Companies operating Apache HTTP Server installations are urged to update their software following the disclosure of a vulnerability that can potentially enable remote code execution.
Potentially tens of thousands of web servers are vulnerable to attacks on CVE-2021-41773, a vulnerability that the Apache Foundation said was already under active exploit earlier this week when it was first disclosed and patched.
Officially listed as path traversal bug that gives attackers the ability to see file locations without permission, the bug has since been confirmed by multiple researchers to enable remote code execution. This could give threat actors complete control of the server.
Ash Daulton of the cPanel Security Team was credited with discovering and reporting the flaw to Apache.
The vulnerability can be closed by updating Apache HTTP Server to version 2.4.50. A second flaw, CVE-2021-41524, was also fixed. That vulnerability, a denial of service bug caused by a null pointer referenced, was not believed to be under active exploit.
The Cybersecurity & Infrastructure Security Agency issued an advisory Wednesday urging organizations to patch both vulnerabilities and warned that CVE-2021-41773 was under active exploitation.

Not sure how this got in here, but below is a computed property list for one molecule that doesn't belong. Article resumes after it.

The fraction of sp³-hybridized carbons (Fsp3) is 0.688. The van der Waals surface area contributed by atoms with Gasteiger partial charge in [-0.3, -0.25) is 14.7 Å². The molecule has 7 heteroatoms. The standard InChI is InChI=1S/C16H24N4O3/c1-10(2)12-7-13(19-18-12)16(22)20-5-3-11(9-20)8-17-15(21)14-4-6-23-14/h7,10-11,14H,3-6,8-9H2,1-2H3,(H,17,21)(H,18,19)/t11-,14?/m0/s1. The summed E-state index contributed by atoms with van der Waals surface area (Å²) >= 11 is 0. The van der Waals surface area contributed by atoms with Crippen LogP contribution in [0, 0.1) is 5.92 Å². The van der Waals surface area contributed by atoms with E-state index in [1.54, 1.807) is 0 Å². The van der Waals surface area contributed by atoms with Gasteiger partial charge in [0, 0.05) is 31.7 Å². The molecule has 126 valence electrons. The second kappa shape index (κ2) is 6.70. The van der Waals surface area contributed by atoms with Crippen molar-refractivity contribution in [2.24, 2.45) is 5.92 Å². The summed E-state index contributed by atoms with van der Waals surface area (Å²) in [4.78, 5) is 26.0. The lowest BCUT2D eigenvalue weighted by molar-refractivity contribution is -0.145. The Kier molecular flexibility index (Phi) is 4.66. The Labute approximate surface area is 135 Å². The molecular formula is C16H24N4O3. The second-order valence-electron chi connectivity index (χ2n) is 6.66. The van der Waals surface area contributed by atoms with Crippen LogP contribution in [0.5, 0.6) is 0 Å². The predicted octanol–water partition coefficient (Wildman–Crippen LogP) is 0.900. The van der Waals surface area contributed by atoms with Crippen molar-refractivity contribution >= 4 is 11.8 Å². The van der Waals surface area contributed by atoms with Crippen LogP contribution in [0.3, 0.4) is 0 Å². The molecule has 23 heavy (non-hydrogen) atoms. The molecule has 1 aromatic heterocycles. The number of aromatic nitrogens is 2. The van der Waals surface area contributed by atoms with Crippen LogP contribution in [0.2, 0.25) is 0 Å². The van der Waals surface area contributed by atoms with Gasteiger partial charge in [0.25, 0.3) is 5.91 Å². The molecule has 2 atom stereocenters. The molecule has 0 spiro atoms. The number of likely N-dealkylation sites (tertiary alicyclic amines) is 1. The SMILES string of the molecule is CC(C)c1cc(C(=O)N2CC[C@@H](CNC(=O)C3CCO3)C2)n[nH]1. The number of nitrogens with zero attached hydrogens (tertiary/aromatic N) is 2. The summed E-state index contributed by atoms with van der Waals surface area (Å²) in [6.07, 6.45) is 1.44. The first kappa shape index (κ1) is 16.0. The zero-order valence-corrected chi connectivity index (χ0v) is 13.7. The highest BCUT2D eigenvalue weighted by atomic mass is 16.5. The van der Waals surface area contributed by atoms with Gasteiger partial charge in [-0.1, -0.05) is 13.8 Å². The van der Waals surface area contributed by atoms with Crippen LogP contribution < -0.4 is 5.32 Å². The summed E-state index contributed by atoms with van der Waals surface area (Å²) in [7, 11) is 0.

It is not known just how many attacks took place before the bug was first reported. However, groups who monitor for attacks say that since the bulletin went live, attackers have seized on the flaw by scanning for vulnerable servers and attempting exploits.
Troy Mursch, chief research officer with Bad Packets, told SearchSecurity that his company's monitoring network picked up a sharp increase in activity against the flaw beginning on Tuesday evening as word of the bug's exploit potential spread.
"Additionally, we've seen activity from a host in Russia checking for remote code execution [RCE] via the "/bin/sh" path," Mursch explained.
"This is important to note as the disclosure for CVE-2021-41773 did not clearly state the vulnerability can lead to RCE -- which makes it far more critical and important to patch immediately," he said.
While the patch is available, making the time to take down and update a vital service like the Apache HTTP Server could be difficult for many companies seeking to avoid downtime. This could leave numerous internet-facing servers vulnerable to attack as administrators wait for the best time to install the fixes.
It has not been an easy few weeks to be a server administrator, particularly on the security front. In late September, Microsoft was forced to go out of band with the release of a mitigation tool for an actively-exploited vulnerability in Exchange Server. Meanwhile, the notorious Nobelium hacking crew was spotted wielding a sophisticated new backdoor malware against Active Directory Federation Services servers.